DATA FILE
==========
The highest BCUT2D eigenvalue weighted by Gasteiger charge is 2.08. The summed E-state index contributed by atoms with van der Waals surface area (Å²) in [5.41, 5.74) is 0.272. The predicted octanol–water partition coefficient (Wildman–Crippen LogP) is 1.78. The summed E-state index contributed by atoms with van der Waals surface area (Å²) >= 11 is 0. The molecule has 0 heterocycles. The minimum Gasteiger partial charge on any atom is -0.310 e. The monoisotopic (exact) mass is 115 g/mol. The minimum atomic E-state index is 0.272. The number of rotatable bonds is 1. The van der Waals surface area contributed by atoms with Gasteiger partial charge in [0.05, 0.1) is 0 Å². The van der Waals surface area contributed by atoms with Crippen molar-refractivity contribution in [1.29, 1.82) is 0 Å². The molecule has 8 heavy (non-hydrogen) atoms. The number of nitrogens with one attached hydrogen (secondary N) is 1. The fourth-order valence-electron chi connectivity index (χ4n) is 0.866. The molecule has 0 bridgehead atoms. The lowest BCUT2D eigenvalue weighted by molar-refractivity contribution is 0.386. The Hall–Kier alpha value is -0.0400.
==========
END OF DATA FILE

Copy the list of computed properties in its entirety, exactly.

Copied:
The highest BCUT2D eigenvalue weighted by Gasteiger charge is 2.08. The summed E-state index contributed by atoms with van der Waals surface area (Å²) in [5.41, 5.74) is 0.272. The predicted octanol–water partition coefficient (Wildman–Crippen LogP) is 1.78. The summed E-state index contributed by atoms with van der Waals surface area (Å²) >= 11 is 0. The molecule has 0 heterocycles. The minimum Gasteiger partial charge on any atom is -0.310 e. The monoisotopic (exact) mass is 115 g/mol. The minimum atomic E-state index is 0.272. The number of rotatable bonds is 1. The van der Waals surface area contributed by atoms with Gasteiger partial charge in [0.05, 0.1) is 0 Å². The van der Waals surface area contributed by atoms with Crippen molar-refractivity contribution in [1.29, 1.82) is 0 Å². The molecule has 8 heavy (non-hydrogen) atoms. The number of nitrogens with one attached hydrogen (secondary N) is 1. The fourth-order valence-electron chi connectivity index (χ4n) is 0.866. The molecule has 0 bridgehead atoms. The lowest BCUT2D eigenvalue weighted by molar-refractivity contribution is 0.386. The Hall–Kier alpha value is -0.0400.